Last night I decided that, since everything was compiling in Open Watcom, it was time to update the makefiles to build everything under Turbo C. I really wanted to try to build it on the Rainbow itself. After working on the makefiles for a while, I finally had everything ready to compile. I tested them under DOSBox, and, after a lot of incremental fixes, it finally proceeded to the final link step. This point is where Turbo C showed its age.

I prepackaged all the object files into a library in the makefile prior to linking. The reason for the library was to avoid a command line overrun due to the large number of object files (ok, maybe there are only 15 or so…). The linking, however, complained about 5 or so undefined symbols, mostly originating from slipdev.c and httpd.c. I figured that I must have neglected to include the object files, but the makefile clearly showed they had been included. I printed out a listing of the library modules. Lo and behold, the two object files were present, but contained no public modules.

I had run into this problem before on the previous RetroChallenge. Occasionally, Turbo C, during compile, decides that the functions in a file don’t actually need to be compiled and simply ignores them. I have no other explanation for the behavior. Turbo C is not exactly the most robust compiler in the world.

I may have a look at the problem for a bit longer, but I have two other choices. First, I could try compiling everything using Microsoft C, which will run the Rainbow fine. Microsoft C, however, comes with the most braindead Make.exe I have ever observed, however. The problem can be overcome by using Borland Make.exe instead, but the library lines in the makefile will need to be replaced as well. Second, I could continue to use only Open Watcom. This option makes me nervous, however, as I’m not positive that Open Watcom is generating strict 8086/8088 machine code. I think it might be lying…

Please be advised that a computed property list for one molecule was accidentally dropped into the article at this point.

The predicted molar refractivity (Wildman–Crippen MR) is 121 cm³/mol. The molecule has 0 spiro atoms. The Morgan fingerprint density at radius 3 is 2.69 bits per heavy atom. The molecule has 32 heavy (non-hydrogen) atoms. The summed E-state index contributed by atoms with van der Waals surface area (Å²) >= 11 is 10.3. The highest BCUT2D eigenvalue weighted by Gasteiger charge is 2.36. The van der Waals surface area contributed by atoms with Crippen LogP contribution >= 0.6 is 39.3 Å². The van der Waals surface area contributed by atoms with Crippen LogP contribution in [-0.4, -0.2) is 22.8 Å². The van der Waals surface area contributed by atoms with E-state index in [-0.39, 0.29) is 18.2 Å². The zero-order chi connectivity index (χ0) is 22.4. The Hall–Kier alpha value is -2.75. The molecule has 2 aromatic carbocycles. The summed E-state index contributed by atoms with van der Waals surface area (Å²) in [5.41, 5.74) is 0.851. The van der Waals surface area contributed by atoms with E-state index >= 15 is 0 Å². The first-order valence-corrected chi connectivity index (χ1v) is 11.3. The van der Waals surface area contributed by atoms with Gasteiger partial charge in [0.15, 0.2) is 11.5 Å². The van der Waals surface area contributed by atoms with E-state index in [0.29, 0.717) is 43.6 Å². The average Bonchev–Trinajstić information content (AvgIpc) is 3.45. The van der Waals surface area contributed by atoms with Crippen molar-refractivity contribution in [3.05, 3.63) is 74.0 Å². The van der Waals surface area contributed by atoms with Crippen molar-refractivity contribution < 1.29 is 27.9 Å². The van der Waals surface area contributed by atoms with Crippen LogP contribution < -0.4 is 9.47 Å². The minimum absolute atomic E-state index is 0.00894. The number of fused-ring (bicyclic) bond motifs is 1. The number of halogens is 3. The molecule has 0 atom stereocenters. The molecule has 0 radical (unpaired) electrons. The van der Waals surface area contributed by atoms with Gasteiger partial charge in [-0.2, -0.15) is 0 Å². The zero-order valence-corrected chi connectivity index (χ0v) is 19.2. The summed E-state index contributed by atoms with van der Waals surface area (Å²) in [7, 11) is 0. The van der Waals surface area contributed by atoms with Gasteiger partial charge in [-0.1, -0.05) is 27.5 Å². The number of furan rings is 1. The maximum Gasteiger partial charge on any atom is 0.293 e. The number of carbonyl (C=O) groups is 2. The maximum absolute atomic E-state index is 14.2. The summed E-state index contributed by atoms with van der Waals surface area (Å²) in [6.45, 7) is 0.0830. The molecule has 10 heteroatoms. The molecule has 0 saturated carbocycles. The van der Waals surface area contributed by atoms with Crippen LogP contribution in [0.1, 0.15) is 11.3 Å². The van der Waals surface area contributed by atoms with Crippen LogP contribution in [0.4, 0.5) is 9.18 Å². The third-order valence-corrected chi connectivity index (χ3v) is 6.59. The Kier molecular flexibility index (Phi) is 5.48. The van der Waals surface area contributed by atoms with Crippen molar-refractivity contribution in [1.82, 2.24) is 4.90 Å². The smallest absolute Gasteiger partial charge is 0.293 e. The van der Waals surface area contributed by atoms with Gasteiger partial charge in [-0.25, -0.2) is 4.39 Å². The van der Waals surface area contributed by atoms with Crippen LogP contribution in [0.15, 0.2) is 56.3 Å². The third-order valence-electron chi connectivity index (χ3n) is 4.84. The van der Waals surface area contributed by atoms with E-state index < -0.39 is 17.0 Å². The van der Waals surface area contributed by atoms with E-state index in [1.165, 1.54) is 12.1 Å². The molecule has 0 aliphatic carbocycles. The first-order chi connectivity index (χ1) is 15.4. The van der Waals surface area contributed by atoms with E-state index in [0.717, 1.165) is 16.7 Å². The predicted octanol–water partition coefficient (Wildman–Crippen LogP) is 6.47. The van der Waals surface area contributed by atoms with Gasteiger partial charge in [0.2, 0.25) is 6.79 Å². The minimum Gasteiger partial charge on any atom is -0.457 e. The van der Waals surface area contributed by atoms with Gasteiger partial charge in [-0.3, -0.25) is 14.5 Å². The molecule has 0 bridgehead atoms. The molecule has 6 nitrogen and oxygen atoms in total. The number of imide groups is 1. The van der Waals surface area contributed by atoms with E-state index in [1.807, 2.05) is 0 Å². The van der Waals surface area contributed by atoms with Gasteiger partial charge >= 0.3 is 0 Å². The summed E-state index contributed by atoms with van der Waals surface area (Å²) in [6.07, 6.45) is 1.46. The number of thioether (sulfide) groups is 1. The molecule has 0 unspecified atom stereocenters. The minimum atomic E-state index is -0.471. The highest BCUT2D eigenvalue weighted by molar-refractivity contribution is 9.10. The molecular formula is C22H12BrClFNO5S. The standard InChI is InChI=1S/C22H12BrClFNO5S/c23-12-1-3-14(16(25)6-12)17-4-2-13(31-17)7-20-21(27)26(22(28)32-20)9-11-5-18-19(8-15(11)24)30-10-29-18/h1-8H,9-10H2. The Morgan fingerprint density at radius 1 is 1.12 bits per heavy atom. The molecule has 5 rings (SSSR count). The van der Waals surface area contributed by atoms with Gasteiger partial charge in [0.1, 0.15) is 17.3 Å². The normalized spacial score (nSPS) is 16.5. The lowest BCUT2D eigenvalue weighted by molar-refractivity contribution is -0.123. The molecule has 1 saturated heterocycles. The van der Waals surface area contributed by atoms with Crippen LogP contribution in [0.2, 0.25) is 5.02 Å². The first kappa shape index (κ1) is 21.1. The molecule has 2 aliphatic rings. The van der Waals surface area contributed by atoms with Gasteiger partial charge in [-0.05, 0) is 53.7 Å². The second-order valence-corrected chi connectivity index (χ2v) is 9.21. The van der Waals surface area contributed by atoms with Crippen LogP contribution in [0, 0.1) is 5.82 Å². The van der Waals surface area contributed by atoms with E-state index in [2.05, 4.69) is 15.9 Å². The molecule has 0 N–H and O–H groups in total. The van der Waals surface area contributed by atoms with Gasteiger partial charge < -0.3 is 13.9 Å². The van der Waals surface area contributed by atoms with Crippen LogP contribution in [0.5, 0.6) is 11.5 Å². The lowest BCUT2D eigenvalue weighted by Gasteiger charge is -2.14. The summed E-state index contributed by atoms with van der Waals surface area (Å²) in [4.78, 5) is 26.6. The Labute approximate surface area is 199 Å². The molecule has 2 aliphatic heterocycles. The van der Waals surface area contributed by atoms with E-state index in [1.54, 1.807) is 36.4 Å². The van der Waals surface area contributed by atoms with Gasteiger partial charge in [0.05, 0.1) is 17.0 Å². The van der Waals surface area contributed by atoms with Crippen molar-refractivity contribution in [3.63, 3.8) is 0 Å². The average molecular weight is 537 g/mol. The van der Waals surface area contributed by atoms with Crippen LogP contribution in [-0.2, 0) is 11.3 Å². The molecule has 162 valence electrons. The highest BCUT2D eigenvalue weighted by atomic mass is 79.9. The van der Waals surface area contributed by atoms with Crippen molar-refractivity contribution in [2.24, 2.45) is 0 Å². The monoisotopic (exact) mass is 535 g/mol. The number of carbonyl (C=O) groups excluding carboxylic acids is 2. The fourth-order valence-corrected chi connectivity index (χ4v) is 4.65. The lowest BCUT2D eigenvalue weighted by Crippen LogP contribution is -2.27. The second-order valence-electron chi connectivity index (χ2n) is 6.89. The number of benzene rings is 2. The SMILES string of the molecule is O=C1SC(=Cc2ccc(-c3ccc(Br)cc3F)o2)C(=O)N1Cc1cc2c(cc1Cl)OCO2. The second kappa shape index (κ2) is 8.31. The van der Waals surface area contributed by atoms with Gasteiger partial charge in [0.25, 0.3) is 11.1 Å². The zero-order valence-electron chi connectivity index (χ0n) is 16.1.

Hopefully, though, everything gets up and running prior to the end of the month. If so, I plan to have a real Rainbow serving up pages onto the net for everyone to try out.

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January 19, 2009 by Jeff

Rainbow Disk Image Utilities

The first half of RetroChallenge Winter Warm-Up 2009 has resulted in the Rainbow Disk Image Utilities. These utilities can be used to generate disk images from RX50 floppy disks on a Rainbow 100 and write images back to disks. The image utilities are compatible with the RAW image format, a popular standard in GNU/Linux and *BSD (via the dd utility) and on MS-Windows/DOS (via the Rawrite utilities). While the programs were tested with Rainbow-formatted floppies, the utilities should work with any disks or images conforming to the RX50′s 80 tracks – 10 sectors/track – 512 bytes/sector format. The archive containing version 0.1 is located at:

The utilities are, coincidentally, also compatible with the output of the wTeledisk utility by Will Kranz. The utility allows the conversion of Teledisk disk images (like the ones found on the Update archives) to RAW image format. The combination of the Rainbow Disk Image Utilities and wTeledisk can be used to recreate boot floppies from any of the Rainbow disk images on Update on an actual Rainbow 100 running MSDOS 2.11 or higher. The utilities were tested and shown to work with both MSDOS and CP/M-86/80 boot disk images. The wTeledisk utilities can also be run on the Rainbow for purists.

Share and enjoy!